If you are interested in wine, drive to Quinta de Chocapalha for a wine tasting. You’ll see beautiful wine country and enjoy the rare privilege of learning about wine from the people who produce it. You’ll come away with a new appreciation for the different varietals, styles, cultivation methods, and production techniques. But, most of all, you’ll learn that it takes great passion to produce great wine.
Quinta de Chocapalha is located in Aldeia Galega in the region of Alenquer, 50 km from Lisbon. You can schedule a wine tasting by emailing firstname.lastname@example.org.
June 14, 2012 § 3 Comments
There is a Portuguese saying, “muita parra, pouca uva,” (leafs are many but grapes are few) that applies to Touriga nacional. This varietal has very small grapes. But they burst with flavor through a thick skin that gives the wine an intense red color. Touriga has been planted for centuries in the Dão region but has little name recognition outside of Portugal.
If you are a wine lover, it is worthwhile to learn how to say Touriga nacional (toereega nacional), because this grape is destined for stardom. So, when the Touriga frenzy takes over the world, you’ll be able to say: I drank those fantastic Touriga wines when they were great buys because almost no one outside Portugal knew about them.
April 10, 2012 § Leave a Comment
Even though Douro is the world’s oldest demarcated wine region, it is not know for its table wines. Douro winemakers produced port wine in part because of climatic conditions. The weather can be very hot during the harvest season, raising wine fermentation temperatures and killing the yeast that converts sugar into alcohol. When Fernando Nicolau de Almeida produced the first Barca Velha, in 1952, he famously carted blocks of ice at great expense to control the fermentation temperature.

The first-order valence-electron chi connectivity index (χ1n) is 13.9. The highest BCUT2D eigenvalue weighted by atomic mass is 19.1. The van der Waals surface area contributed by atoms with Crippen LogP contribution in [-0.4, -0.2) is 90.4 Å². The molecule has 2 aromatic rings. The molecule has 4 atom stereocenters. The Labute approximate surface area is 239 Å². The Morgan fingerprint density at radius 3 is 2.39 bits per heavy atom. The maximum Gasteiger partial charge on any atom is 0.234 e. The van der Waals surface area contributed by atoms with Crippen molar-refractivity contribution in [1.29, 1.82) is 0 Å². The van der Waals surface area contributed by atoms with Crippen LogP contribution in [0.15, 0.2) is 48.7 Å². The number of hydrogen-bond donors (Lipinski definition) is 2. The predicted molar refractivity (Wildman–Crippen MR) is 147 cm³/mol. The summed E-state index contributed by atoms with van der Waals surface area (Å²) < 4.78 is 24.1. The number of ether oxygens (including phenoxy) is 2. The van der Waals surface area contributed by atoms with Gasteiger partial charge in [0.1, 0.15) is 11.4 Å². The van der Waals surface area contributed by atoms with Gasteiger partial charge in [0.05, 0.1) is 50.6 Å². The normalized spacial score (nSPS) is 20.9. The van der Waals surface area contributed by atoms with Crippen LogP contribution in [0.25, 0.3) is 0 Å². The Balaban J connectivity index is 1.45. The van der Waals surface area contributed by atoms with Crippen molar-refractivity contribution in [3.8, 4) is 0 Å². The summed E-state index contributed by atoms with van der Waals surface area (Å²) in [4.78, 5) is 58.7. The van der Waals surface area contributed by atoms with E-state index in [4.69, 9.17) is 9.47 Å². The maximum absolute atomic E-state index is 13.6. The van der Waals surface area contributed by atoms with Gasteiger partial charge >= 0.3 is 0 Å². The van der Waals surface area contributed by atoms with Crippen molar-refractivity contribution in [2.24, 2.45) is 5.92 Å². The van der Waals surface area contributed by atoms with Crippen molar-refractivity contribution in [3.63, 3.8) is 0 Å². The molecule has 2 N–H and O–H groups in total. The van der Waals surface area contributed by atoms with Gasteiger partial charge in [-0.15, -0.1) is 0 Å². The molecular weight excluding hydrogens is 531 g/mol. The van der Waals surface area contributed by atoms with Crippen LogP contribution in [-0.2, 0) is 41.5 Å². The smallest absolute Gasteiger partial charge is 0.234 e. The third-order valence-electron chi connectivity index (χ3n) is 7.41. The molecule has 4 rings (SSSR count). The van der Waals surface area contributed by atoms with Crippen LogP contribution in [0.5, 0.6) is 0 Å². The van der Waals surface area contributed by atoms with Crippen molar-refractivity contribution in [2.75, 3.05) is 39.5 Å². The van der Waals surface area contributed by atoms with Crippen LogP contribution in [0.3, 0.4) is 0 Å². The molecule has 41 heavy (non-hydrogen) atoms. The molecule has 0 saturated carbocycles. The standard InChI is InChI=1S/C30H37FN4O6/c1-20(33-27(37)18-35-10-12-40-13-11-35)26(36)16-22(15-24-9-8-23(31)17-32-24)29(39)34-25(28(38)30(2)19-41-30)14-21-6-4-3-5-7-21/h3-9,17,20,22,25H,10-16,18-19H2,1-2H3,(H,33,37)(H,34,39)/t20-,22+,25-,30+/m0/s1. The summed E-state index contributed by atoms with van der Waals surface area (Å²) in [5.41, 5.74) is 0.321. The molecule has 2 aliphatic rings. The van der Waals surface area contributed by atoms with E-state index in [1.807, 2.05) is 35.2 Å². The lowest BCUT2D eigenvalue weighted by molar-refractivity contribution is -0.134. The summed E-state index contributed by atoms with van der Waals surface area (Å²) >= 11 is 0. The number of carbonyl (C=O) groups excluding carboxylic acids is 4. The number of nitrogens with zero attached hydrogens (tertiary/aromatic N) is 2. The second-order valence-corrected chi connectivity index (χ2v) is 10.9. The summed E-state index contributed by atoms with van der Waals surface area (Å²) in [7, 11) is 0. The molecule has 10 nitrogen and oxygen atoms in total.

The combination of modern wine-making technology and the Douro’s unique grapes is heralding a new era for the region. One example of this new beginning is Chryseia, a wonderfully elegant table wine made with grapes traditionally reserved for the great vintage Ports. It is produced by Bruno Prats, the famous wine maker from Bordeaux, and the Symington family, renowned for their port wines.
Chryseia means golden in Greek. The name is a reference to the Douro region (Douro means “made of gold” in Portuguese). But it is also a sign that, when two great wine names get together, they’ll settle for nothing less than brilliant.
March 18, 2012 § Leave a Comment
When we have something great to celebrate, we do not drink French Champagne or Italian Prosecco. We much prefer to get our sparkles sipping Espumante from Bairrada, a region that has produced wine since the 10th century. Our favorite Espumante is made by Luís Pato with a white varietal known in Bairrada as Maria Gomes and elsewhere as Fernão Pires.
We just heard from Luís Pato that his newest creation is a red wine made with this white grape. The wine marks the birth in 2011 of his new grandson, Fernão. And it celebrates the future of Bairrada as one of the world’s premier wine regions. Cheers!